RSF to Russia: Stop Media Repression
Reporters Without Borders (RSF) urged Russia to “repeal its draconian ‘foreign agents’ law,” stressing that labeling a media outlet in Russia as a “foreign agent” is a “serious violation of media pluralism.”
RSF focused on the case of Meduza, a news outlet based in Riga, Latvia, which the Russian Justice Ministry added to its “Register of foreign mass media performing the functions of a foreign agent,” some two weeks ago.
The organization said in its statement on Wednesday that after having found itself on that list, Meduza was forced to “close the bureau and slash salaries.”
The RSF said that Meduza, which is financed through advertisements, claimed it had more than 13 million visitors a month, but that the number significantly dropped and that many advertisers have abandoned the outlet.
Meduza therefore had to close offices in Riga and Moscow, halve staff salaries, discontinue freelancers’ services and launch an appeal for donations.
While the RSF has called on the Russian authorities to abolish the “draconian and defamatory register of ‘foreign agent’ media, which exists solely to enable the government to tighten its grip on the press,” the country’s President, Vladimir Putin, has gone a step further.
He signed last week a new law that forces media which decide to republish content produced by outlets from the Register to point out that the material was produced by a “foreign agent” or face fines of up to 50,000 Russian rubles (US$650).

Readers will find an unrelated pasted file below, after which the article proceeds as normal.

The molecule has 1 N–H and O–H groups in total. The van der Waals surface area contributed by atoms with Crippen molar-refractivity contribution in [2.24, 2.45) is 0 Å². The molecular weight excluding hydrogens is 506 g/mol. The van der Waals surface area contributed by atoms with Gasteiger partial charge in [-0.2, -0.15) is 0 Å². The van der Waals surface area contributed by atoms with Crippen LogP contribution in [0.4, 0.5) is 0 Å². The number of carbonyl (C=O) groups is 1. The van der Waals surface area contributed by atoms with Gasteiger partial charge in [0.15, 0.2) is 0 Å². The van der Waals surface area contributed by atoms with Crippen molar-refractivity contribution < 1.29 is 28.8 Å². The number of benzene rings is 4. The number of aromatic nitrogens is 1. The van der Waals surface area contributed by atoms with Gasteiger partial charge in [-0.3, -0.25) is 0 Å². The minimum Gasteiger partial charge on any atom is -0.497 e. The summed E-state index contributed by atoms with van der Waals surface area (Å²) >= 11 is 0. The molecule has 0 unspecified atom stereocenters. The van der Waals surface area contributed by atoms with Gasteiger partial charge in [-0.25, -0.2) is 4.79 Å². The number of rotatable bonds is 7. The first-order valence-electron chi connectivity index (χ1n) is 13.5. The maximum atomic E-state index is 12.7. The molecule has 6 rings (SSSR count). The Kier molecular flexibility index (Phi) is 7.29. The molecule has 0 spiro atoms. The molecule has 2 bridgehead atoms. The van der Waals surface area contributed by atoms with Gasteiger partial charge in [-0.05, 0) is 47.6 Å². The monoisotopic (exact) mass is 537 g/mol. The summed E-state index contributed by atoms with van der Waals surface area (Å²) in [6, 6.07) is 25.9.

Marking the World Press Freedom Day on May 3, journalists and NGOs around the world called on Russia to stop suppressing independent media, reminding Moscow that it has signed the European Convention on Human Rights, which guarantees freedom of expression to all citizens as well as the right “to receive and impart information and ideas without interference by public authority and regardless of frontiers.”
They stressed that “Russian independent media, and investigative journalism in particular, is under grave threat.”
“From the very beginning of his presidency, Vladimir Putin has cracked down on independent media through different means: legislative restrictions, change of ownership, fines and criminal charges,” read the document.
Consequently, Russia’s media landscape “is now dominated by outlets controlled by the state or Vladimir Putin’s long-time friends,” it added.
Russia is ranked 150th out of 180 countries in RSF's 2020 World Press Freedom Index.